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Make a New Friend Out Of An Old Enemy

Health Magazine' reported that fifty people have paid $120,000 each to be frozen, in hopes that someday they can be brought back to life. Fear of death affects people in various ways-but it affects most people. We don't like to talk about it; we don't even like to think about it. We prefer to stay away from places that remind us of it-hospitals, funeral homes, cemeteries. We go to expensive extremes to postpone it-even for a few months. The Bible calls death "the last enemy" (I Cor. 15:26), and most people see death as just that-the enemy. Jesus came so we can make a new friend out of this old enemy (Heb. 2:15).

Jesus told Martha that "...whosoever liveth and believeth in me shall never die...," then asked if she believed it (Jn. 11: I I - 15). He did not mean believers never die physically. A Christian's body dies just like an atheist's. Jesus was inviting her to see death as a friend that opened the door for the spirit to live forever. Paul looked forward to dying because he knew he would then be with God (Phil. 1:22). Jesus wants us to learn to look at death from God's perspective.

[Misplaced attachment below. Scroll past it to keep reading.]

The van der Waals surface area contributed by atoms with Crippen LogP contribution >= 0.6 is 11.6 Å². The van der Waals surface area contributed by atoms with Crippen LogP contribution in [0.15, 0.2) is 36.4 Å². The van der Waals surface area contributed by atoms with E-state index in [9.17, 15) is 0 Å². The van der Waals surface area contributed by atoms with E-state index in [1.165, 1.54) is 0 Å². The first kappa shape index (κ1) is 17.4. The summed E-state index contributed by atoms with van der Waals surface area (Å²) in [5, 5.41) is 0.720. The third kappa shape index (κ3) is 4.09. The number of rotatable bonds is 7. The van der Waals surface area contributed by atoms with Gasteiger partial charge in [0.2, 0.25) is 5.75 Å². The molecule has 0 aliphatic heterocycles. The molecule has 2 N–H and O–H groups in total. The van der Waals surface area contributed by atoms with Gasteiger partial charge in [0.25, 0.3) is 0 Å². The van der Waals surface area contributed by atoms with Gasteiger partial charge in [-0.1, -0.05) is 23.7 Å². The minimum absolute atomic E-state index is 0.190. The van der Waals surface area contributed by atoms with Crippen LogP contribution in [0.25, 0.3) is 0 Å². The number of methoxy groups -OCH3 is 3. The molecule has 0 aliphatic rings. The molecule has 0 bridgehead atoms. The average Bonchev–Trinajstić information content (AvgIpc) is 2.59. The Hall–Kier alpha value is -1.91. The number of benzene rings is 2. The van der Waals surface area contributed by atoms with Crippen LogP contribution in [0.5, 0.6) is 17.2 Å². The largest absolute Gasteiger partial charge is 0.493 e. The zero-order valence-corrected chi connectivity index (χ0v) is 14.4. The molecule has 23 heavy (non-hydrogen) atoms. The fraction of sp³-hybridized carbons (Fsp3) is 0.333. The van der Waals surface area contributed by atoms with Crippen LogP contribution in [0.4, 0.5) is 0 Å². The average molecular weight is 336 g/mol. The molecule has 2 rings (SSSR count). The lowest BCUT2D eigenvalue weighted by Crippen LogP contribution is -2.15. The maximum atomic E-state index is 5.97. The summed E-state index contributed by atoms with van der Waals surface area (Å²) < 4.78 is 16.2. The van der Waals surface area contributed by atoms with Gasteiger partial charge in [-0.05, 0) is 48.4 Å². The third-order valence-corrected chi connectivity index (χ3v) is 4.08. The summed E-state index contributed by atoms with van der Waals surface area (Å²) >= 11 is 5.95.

God sees death as just going to sleep (Jn. 11: 11).

In the Scriptures, sleep is often used as a beautiful synonym for death (Dent. 31:16; Acts 7:60). To Jesus, buried Lazarus had "gone to sleep" (Jn. 11: 11). Since Lazarus was just "sleeping," the disciples thought it was needless to go and expose themselves to the danger of Christ's enemies. They were slow to catch His meaning, and He finally had to spell out that Lazarus was "dead" (cf. Jn. 10:24; 16:25,29). Sleep is precious-if you don't believe it, ask an insomniac or parents of a newborn! "Sleep" is an appropriate term because death is not final. Parents do not fear their children going to sleep; rather, they plan for it. They work family schedules so there will be plenty of hours for naps and sleeping.

Jesus saw raising a dead man as no more difficult than for us to wake someone from sleep (cf. Mt. 9:24). There will be an "great awakening" at the resurrection (I Cor. 15:18,5 1 ). On resurrection morning, Jesus will wake all those in the grave with the angel's "alarm clock" that will be loud enough (literally) to "wake the dead" (I Thes. 4:13-18; 5: 10). He will say, "Come on, time to go home" (Jn. 5:25-29), or in the case of non-Christians, sadly He'll say, "Time to go to the lake" (Dan. 12:2; Rev. 20:15).